Holy Spirit: Mary’s pregnancy was miraculous. While the circumstances of Jesus’ birth demonstrate his humanity, other particulars observe how this child is also God the Son. There are unique features surrounding Jesus which point to God’s special involvement. “His mother Mary was pledged to be married to Joseph, but before they came together, she was found to be pregnant through the Holy Spirit” (Matthew 1:18).
Redeemer: God’s Son came into the world on a rescue mission. Jesus wasn’t born because everything is okay, but because everything is not okay. And yet God loves us despite our multitude of failings and sins. That’s an idea worth thinking about it! “You are to give him the name Jesus, because he will save his people from their sins.” (Matthew 1:21)
Incarnation: God didn’t ignore the human condition. Jesus didn’t pretend to be a person. The one who enjoyed eternal communion with the Father took on human flesh. “The Word became flesh and made his dwelling among us. We have seen his glory, the glory of the one and only Son, who came from the Father, full of grace and truth” (John 1:14).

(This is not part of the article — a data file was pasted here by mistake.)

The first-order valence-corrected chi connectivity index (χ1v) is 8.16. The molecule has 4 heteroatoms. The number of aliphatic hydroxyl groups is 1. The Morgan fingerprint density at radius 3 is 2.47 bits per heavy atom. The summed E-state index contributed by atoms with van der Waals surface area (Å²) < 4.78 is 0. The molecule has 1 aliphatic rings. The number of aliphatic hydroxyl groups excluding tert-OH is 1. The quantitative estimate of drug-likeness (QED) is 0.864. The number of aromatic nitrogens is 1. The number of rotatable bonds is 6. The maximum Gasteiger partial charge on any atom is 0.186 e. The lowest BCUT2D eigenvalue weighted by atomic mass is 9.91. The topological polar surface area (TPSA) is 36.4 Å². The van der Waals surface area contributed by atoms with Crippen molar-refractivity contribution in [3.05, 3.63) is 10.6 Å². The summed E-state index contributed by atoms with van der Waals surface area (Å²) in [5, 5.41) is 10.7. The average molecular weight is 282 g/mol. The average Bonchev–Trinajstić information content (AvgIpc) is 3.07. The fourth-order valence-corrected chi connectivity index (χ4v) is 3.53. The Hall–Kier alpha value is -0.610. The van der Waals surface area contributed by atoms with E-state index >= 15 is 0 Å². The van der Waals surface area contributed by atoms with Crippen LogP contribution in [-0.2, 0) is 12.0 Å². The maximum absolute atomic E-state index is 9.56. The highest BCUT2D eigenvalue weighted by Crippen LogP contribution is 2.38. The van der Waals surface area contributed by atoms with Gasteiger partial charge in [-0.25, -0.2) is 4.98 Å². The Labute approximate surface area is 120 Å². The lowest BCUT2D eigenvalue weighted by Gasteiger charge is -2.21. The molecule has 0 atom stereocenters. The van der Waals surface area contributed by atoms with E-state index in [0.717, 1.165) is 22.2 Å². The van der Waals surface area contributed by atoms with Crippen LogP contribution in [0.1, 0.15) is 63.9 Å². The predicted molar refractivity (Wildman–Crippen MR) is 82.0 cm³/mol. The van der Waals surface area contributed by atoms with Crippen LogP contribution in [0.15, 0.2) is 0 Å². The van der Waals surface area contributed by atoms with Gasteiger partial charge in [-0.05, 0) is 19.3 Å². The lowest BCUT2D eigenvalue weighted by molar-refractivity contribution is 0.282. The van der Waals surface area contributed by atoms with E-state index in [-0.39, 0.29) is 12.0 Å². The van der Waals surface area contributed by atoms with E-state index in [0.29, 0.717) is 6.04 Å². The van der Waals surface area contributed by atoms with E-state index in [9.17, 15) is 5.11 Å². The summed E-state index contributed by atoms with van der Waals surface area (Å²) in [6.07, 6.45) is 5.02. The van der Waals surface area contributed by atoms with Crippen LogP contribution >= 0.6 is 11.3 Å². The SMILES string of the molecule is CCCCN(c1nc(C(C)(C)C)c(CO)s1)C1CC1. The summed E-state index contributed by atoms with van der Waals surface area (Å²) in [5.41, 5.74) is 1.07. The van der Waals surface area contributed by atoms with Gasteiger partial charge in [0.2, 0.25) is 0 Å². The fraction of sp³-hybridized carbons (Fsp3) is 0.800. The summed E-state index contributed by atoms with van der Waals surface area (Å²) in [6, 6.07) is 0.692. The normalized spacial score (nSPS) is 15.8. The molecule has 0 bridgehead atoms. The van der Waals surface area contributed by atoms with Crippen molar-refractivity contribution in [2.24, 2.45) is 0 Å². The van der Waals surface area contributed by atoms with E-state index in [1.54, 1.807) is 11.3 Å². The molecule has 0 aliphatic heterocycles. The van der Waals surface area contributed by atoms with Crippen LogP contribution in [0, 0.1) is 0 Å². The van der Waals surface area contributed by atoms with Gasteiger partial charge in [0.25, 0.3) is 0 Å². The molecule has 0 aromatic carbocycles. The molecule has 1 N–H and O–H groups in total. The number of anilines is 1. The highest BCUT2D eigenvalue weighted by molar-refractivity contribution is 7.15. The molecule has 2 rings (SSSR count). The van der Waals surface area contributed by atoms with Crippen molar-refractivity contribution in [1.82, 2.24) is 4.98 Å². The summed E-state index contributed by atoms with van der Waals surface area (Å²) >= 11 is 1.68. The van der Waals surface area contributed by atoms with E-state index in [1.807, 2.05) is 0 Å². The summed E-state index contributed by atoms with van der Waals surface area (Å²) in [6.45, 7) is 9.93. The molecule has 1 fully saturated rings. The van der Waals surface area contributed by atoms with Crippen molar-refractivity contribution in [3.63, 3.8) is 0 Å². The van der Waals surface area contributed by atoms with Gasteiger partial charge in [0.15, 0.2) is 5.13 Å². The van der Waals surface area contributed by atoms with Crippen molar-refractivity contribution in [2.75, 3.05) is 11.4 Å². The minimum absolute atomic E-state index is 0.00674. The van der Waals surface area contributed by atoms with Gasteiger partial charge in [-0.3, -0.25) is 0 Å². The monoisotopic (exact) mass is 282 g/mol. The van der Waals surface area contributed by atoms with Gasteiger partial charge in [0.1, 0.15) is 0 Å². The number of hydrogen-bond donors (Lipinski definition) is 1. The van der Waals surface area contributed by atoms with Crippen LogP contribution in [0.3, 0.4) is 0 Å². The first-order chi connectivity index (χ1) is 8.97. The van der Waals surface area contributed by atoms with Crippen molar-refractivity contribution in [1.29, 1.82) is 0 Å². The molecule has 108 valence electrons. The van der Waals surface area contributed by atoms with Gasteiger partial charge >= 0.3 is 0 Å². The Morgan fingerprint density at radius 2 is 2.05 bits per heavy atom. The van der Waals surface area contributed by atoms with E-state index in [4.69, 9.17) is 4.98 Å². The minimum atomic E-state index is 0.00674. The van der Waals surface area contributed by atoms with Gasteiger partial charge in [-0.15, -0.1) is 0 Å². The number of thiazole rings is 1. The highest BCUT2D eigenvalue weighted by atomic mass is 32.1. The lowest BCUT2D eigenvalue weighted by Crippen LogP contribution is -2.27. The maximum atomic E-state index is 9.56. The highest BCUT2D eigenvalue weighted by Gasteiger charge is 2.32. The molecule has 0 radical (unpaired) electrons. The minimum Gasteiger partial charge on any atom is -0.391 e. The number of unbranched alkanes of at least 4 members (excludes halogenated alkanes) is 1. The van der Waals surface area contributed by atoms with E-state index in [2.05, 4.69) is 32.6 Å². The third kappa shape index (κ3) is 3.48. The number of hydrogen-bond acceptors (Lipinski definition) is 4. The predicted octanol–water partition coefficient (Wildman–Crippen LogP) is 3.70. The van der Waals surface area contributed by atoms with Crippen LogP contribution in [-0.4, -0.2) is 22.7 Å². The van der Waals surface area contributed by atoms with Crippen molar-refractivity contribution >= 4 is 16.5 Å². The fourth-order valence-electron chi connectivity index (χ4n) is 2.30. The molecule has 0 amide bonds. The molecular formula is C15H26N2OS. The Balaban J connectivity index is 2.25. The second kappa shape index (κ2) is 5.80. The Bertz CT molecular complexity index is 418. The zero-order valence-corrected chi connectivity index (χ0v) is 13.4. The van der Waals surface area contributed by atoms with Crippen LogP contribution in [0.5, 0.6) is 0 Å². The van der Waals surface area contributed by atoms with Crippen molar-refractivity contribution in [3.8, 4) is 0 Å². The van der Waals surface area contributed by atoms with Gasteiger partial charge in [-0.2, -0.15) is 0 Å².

It is because Jesus is God that he has the character necessary and power required to overcome sin and death. It is because Jesus is man, he could serve as our substitute and saviour. Today, this same Jesus lives embodied in his resurrection body, acting as our mediator in heaven and guaranteeing our resurrection from the dead. It is not putting it too lightly when the Bible says that Jesus is the hope of the world.